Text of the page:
Moving control of Bradley International Airport from the state Department of Transportation to a quasi-public airport authority, as a bill before the legislature proposes, is the way to go. Freeing the airport from the bonds of state hiring and purchasing rules should give it the entrepreneurial flexibility to increase the airport's already significant economic impact.
But the bill that would create the "Connecticut Airport Authority" raises some issues that need to be thought through. The bill lumps Bradley in with the state's five smaller general aviation airports in the new authority. It is hard to see how that helps Bradley, or achieves any meaningful efficiencies.
Bradley is a major regional airport, the hub of Southern New England, pushing to gain national and international traffic. The smaller airports, though they are also airports and valuable assets, have a different mission.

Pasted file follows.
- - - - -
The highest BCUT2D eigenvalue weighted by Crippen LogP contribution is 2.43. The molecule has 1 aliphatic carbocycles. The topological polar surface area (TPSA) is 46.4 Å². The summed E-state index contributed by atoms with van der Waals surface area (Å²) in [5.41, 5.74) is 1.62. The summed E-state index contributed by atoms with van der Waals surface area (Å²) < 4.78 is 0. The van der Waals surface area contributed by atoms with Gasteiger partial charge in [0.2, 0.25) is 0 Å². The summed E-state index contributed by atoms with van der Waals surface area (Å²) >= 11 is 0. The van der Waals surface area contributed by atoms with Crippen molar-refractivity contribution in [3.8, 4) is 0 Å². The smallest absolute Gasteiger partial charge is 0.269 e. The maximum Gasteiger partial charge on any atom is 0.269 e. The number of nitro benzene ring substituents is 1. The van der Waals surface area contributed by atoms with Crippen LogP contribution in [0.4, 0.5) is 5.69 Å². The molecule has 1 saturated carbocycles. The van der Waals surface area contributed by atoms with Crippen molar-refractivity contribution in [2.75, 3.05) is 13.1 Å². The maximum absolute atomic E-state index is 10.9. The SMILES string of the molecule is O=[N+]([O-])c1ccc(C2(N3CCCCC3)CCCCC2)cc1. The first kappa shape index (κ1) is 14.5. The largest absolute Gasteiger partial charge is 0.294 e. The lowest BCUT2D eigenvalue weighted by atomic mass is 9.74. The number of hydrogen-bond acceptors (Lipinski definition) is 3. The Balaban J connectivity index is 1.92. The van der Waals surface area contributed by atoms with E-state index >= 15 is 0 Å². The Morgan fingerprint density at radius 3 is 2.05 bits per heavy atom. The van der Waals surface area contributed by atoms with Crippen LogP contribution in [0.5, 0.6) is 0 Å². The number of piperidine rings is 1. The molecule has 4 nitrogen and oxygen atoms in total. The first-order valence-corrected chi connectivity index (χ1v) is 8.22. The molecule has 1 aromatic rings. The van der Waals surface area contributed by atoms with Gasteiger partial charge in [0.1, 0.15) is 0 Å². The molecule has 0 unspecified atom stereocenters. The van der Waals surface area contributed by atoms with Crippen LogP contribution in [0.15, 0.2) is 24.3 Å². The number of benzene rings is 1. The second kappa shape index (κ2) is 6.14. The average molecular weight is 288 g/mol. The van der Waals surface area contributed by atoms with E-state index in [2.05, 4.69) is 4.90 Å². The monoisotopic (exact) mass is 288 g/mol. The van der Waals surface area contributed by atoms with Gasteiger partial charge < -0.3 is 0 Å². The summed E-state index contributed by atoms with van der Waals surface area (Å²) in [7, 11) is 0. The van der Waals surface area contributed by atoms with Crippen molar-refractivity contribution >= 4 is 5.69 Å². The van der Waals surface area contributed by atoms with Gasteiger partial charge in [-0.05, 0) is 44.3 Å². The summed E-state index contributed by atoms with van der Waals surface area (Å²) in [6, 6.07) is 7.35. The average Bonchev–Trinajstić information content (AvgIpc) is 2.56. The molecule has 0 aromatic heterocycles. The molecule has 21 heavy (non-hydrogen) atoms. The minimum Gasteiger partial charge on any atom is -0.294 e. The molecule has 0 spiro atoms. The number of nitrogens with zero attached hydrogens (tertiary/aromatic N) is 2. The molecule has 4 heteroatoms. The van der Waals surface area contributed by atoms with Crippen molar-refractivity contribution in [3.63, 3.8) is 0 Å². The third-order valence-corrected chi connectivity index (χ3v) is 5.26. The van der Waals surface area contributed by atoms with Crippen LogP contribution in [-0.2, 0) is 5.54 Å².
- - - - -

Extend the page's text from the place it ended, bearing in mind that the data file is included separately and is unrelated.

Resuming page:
Also, the bill expands the current Bradley board of directors from seven to nine for the new authority. However, only three are appointed by the governor. The governor should be able to appoint a majority of directors.
Under the bill, non-managerial workers will be classified as state employees. Should they be?
It's important to make this change; there's a reason few airports are run by state departments of transportation. The DOT has done a fine job on the operations, or "air side," of Bradley but, hamstrung by state rules, not as well on the "ground side," which includes such things as marketing, promotion and business development. The stories of delays and lost opportunities are legend.
But in curing this problem, we don't want to create others. This bill feels hurried. Perhaps the better step would be to commit to the authority, but bring in one of the world's leading airport management firms to help create an optimal structure for the new authority. This is too important to get wrong.
Reprinted with permission of the Hartford Courant.
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